Reference is now made to FIGS. 10 and 11 for a description of a novel over-voltage limit and transient energy suppression aspect of the system disclosed herein.
A bi-directional transorb TS1 normally is non-operational. As long as the operating RF output levels stay below the turn-on threshold of TS1, electrosurgical energy is provided at a controlled rate of tissue desiccation. However, in the event that rapid tissue desiccation occurs, or that arcing is present in the surgical tissue field, the RF output may exhibit operating voltage levels in excess of the normal RF levels used to achieve the controlled rate of tissue desiccation. If the excess voltage present is left unrestrained, the tissue 3 may begin to exhibit undesirable clinical effects contrary to the desired clinical outcome. The TS1 is a strategic threshold that is set to turn on above normal operating levels, but below and just prior to the RF output reaching an excess voltage level where undesirable tissue effects begin to occur. The voltage applied across TS1 is proportionately scaled to follow the RF output voltage delivered to the tissue 3. The transorb TS1 is selected such that its turn on response is faster than the generator source RF signal. This allows the transorb TS1 to automatically track and respond quickly in the first cycle of an excess RF output overvoltage condition.
Note should be made in FIG. 10 of the capacitor components or network C2, C3, and C4 that parallel the magnetic drive network (MDN1) which has an inductive characteristic and is contained within the electrosurgical generator 2. The combination of the inductive MDN1 and the capacitive networks forms a resonant tuned network which yields the waveshape configuration of the RF source signal shown in FIG. 11.
A turn on of transorb device TS1, which functions as a voltage controlled switch, instantaneously connects the serial capacitance C1 across the capacitor network C2, C3, and C4. An immediate change then appears in the tuning of the resonant network mentioned above, which then instantaneously alters the waveshape of the RF source signal shown in FIG. 11. The time base T1 of the nominally half-sine signal shown increases incrementally in width out to time T2, which automatically lowers the peak voltage of the RF output signal. The peak voltage decreases because the Voltage-Time product of the signal shown in FIG. 11 is constant for a given operating quiescence. The concept of a Voltage-Time product is well known to those skilled in the art, and is not further discussed herein.
As the peak voltage decreases, the excess overvoltage is automatically limited and is restricted to operating levels below that which cause negative clinical effects. Once the excess RF output voltage level falls below the transorb threshold, the TS1 device turns off and the electrosurgical generator 2 returns to a controlled rate of tissue desiccation.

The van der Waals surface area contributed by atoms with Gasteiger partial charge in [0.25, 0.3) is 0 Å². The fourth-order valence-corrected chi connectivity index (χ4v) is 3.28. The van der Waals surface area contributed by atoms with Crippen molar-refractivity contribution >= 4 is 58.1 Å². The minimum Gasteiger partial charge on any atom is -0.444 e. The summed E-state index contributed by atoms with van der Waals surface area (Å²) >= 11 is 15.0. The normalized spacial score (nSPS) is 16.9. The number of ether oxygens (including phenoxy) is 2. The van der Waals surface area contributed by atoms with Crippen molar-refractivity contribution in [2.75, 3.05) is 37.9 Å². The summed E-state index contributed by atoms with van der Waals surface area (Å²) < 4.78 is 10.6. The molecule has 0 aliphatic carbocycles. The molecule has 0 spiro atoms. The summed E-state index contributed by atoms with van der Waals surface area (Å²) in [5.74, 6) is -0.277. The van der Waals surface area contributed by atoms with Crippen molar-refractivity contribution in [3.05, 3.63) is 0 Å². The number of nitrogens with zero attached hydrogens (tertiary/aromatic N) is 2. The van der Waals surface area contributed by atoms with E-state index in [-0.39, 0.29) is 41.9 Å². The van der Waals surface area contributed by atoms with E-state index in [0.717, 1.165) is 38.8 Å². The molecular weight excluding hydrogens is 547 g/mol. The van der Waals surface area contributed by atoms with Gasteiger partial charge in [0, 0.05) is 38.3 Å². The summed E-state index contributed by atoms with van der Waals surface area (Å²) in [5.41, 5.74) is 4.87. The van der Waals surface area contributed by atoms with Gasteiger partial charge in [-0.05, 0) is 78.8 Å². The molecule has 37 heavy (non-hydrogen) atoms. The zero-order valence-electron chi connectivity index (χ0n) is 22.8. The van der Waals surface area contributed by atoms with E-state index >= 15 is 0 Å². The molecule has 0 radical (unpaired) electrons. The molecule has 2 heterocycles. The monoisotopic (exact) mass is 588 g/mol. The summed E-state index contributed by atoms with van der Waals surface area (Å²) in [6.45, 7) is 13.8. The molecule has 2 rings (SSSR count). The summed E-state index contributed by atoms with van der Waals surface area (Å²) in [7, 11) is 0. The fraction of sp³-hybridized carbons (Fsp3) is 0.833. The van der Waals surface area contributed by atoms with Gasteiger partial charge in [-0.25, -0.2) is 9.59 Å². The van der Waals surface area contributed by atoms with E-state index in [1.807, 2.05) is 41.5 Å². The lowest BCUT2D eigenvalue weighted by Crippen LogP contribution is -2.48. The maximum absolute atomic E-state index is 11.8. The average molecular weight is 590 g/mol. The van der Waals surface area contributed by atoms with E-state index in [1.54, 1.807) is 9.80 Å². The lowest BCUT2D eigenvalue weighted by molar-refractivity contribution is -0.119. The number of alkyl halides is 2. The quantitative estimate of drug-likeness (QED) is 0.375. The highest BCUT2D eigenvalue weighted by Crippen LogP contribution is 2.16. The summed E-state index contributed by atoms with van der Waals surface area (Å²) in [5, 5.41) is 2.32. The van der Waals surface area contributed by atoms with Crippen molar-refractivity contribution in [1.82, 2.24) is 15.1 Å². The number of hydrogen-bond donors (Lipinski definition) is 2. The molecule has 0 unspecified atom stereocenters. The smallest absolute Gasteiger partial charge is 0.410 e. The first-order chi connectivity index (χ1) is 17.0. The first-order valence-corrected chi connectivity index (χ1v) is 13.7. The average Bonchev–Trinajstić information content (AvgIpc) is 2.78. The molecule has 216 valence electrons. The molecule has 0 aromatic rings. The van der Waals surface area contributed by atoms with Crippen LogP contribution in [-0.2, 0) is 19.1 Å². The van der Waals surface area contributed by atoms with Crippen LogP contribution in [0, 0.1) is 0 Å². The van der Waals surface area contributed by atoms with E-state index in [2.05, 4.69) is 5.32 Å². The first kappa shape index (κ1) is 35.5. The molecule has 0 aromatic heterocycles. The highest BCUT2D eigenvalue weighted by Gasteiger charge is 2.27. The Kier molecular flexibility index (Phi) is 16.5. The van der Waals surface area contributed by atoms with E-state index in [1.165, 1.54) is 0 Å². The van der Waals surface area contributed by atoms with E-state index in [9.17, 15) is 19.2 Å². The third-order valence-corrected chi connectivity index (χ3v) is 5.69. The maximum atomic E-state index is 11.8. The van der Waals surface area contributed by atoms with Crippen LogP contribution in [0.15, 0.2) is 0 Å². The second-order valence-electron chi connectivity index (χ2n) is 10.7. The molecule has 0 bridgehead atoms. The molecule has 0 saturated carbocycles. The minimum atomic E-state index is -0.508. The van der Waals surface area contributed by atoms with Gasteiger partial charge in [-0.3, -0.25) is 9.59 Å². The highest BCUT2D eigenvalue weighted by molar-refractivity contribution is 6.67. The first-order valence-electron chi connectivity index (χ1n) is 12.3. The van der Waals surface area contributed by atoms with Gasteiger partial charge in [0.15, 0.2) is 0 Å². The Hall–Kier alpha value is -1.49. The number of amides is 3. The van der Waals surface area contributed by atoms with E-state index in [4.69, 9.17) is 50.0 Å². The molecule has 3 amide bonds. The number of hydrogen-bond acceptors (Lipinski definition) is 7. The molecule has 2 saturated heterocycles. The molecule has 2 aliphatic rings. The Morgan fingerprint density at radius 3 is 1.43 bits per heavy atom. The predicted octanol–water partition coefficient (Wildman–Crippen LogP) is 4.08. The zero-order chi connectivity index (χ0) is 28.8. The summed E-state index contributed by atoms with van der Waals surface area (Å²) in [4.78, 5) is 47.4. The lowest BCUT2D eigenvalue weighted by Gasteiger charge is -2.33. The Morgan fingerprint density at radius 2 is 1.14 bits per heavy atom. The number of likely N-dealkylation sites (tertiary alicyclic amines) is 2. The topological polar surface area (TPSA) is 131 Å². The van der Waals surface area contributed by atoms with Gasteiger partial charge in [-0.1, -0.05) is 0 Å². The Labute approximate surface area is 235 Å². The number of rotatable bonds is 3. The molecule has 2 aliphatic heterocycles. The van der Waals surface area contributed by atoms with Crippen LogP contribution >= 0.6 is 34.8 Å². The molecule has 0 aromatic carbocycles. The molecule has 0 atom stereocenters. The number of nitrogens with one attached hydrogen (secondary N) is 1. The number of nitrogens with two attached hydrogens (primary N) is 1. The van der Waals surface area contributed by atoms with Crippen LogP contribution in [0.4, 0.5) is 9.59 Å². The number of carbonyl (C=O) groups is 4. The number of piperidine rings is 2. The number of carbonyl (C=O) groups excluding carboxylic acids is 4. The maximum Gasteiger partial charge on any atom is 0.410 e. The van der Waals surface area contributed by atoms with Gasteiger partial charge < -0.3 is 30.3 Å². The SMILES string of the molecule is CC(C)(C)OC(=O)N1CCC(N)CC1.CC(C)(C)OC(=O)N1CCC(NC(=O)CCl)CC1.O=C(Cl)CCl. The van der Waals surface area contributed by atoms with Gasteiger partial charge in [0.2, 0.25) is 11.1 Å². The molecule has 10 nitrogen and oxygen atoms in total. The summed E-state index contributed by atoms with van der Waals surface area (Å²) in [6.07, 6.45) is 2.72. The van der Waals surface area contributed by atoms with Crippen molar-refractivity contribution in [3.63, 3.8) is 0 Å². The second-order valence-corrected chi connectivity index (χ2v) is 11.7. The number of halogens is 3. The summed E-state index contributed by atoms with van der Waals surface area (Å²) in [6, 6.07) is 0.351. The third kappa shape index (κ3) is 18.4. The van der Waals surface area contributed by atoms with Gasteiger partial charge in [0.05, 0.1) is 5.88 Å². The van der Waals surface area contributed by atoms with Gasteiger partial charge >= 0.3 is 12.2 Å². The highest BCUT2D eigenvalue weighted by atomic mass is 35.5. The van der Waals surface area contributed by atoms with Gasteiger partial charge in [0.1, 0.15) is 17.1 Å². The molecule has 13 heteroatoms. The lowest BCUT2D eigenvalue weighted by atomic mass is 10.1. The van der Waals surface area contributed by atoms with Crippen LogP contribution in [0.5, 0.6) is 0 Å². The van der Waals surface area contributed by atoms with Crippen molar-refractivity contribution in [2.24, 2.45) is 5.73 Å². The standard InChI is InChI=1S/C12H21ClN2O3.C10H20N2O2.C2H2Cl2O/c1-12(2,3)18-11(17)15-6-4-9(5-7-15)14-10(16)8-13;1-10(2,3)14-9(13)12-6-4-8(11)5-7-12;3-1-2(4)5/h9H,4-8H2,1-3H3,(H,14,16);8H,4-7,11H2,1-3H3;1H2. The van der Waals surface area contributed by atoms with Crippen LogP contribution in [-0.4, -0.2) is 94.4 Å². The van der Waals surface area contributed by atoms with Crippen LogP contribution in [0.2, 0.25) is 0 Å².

In the event that arcing is present in the surgical tissue field, undesirable excess transient RF energy may exist and may be reflected in the RF output of the electrosurgical generator 2. This in turn may generate a corresponding excess RF output voltage that creates sufficient transient overvoltage to turn on the transorb TS1. In this condition the cycle repeats as described above, where TS1 turns on, alters the resonant tuned network comprised of the magnetic and capacitive components, and thus also alters the RF source signal waveshape. This automatically reduces the excess overvoltage.
In accordance with this aspect of the disclosure, the excess RF transient energy is suppressed and the overvoltage is limited by the dynamic, real-time automatic detuning of the RF energy delivered to the tissue being treated.
It should be noted that the embodiment of FIGS. 10 and 11 can be used to improve the operation of conventional electrosurgical generators, as well as with the novel pulsed output electrosurgical generator 2 that was described previously.
In an additional embodiment the measured electrical characteristic of the tissue, preferably the impedance (Zi), and the RMS current pulse width (Pw) may be used to determine a fixed voltage reduction factor (Vdec) to be used for subsequent pulses, and to determine a fixed number of pulses (P#) to be delivered for the sealing procedure. The relationship among the voltage reduction factor, the measured impedance and the RMS current pulse width may be defined as Vdec=F(ZI, Pw), and the relationship among the number of pulses, the measured impedance and the RMS current pulse width may be defined as P#=F′ (ZI, Pw) . In FIG. 14 a fixed number of pulses, P#, 100 determined from the measured impedance and the RMS current pulse width are shown. Each subsequent pulse is reduced by the fixed voltage reduction factor (Vdec) 110, also determined from the measured impedance and the RMS current pulse width.
While the system has been particularly shown and described with respect to preferred embodiments thereof, it will be understood by those skilled in the art that changes in form and details may be made therein without departing from its scope and spirit.
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|U.S. Classification||606/34, 606/38, 606/42|
|Cooperative Classification||A61B2018/0063, A61B2018/00601, A61B2018/00791, A61B2017/2945, A61B2018/00726, A61B18/1445, A61B18/1442, A61B2018/00404, A61B2018/1432, A61B2018/00875|
|10 Dec 1999||AS||Assignment|